Back-to-school sticker shock Marketplace Learning Curve: Huntington Bank is out with its annual "backpack index," which tracks the cost of school supplies. The bad news: elementary school kids will need $642 in extras this year, middle-school kids will spend an additional $918, and high school students will get hit up for an additional $1,284.

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  • Common Core seems like it will stick around for awhile. The question is if the assessment systems will stick, considering costs. Looking forward to learning more from the early adopters.

  • The school supply thing caught my attention. There are a lot of optionals on the list. And, who is paying 3.00 for Elmer's glue. We buy en masse at the Target sale for the whole year!

  • In reply to district299reader:

    A whole lot of the supplies can be purchased at the dollar store
    for a lot less than that.

  • In reply to rbusch:

    Supplies! What a joke! I bought the supplies for my students every year plus Xerox paper and ink/toner plus paid a huge bill to the printing place. I even had to buy the pencils and collect them at the end of the day to make sure I had enough for the next day.

    I used to laugh at friends who were complaining about receiving countless teacher mugs at Christmas. I bought Christmas presents for my students and was happy if one or two sent a thank you note. I will always remember the sweet little boy who gave me his mother's engagement ring for a Christmas present. His mom and I had a good laugh. In many homes there is simply no money for supplies and barely enough for presents for the children. Gifting the mailman, teacher or neighbor is a foreign concept.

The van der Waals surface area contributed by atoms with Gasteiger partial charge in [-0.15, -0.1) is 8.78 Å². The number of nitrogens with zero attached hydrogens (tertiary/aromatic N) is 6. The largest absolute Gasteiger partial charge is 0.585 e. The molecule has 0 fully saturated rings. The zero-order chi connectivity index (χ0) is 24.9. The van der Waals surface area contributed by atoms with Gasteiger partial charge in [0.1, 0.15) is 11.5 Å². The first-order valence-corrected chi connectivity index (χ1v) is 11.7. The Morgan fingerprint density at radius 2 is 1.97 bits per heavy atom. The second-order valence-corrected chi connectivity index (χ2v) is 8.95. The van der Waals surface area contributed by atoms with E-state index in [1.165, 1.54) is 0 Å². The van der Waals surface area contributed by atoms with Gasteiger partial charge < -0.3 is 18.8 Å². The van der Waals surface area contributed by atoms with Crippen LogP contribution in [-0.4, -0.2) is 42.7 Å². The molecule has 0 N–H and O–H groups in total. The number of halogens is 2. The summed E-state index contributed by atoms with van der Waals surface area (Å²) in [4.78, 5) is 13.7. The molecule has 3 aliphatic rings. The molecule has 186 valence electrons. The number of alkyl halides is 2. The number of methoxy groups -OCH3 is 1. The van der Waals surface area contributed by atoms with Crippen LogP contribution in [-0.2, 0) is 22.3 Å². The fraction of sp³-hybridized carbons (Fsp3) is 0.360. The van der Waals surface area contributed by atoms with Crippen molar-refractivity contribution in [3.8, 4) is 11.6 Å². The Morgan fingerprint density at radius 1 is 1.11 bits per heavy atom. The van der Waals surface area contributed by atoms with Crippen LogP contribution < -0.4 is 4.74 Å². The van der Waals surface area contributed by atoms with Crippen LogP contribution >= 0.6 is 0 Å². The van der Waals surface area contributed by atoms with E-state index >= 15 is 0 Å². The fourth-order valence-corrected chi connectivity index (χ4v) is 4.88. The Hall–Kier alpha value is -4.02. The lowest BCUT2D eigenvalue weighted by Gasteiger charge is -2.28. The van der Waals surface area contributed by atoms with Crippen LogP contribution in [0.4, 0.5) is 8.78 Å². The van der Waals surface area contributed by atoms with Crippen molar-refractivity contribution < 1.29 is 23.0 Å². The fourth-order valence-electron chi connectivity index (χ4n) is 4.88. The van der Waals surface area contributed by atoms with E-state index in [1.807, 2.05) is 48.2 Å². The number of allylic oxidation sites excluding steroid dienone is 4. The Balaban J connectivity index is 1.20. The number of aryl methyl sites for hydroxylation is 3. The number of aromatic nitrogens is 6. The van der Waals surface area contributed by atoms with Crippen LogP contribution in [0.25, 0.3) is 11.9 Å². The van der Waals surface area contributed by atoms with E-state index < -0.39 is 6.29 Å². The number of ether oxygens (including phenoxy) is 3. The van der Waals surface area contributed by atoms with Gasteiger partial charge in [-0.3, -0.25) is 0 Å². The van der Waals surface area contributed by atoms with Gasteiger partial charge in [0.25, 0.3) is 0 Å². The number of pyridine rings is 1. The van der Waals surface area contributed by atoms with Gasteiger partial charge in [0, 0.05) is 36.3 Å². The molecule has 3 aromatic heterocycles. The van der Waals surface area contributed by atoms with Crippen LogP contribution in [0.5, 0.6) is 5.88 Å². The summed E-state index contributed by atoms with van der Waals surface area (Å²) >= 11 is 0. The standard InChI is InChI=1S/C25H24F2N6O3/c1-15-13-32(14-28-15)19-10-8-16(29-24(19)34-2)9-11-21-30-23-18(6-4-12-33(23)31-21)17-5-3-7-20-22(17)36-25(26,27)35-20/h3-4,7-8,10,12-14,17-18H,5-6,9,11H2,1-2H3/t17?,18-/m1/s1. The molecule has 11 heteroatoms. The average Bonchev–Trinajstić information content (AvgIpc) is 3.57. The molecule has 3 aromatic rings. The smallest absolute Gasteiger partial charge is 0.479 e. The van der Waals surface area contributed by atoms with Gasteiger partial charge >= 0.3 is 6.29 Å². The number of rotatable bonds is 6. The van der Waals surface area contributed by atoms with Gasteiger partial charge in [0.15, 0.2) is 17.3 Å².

Teaching students who are below the poverty level can be very different from teaching middle class students.

  • In reply to district299reader:

    Shop till you drop.
    Many stores,like Office Max, have stupendous back to school sales every year.I remember pencils 12 for a dollar,folders for a nickel.
    Paper pens markers,all very cheap.Stock up when all those supplies are on sale.

  • WI High Court Upholds Law Curbing Collective-Bargaining Rights for Public Employees - WSJ @carolineporter

  • We do not have to be worry in Illinois.
    Unions will support financially lawmakers as usually.

  • Emanuel losing top education adviser Beth Swanson to Joyce Foundation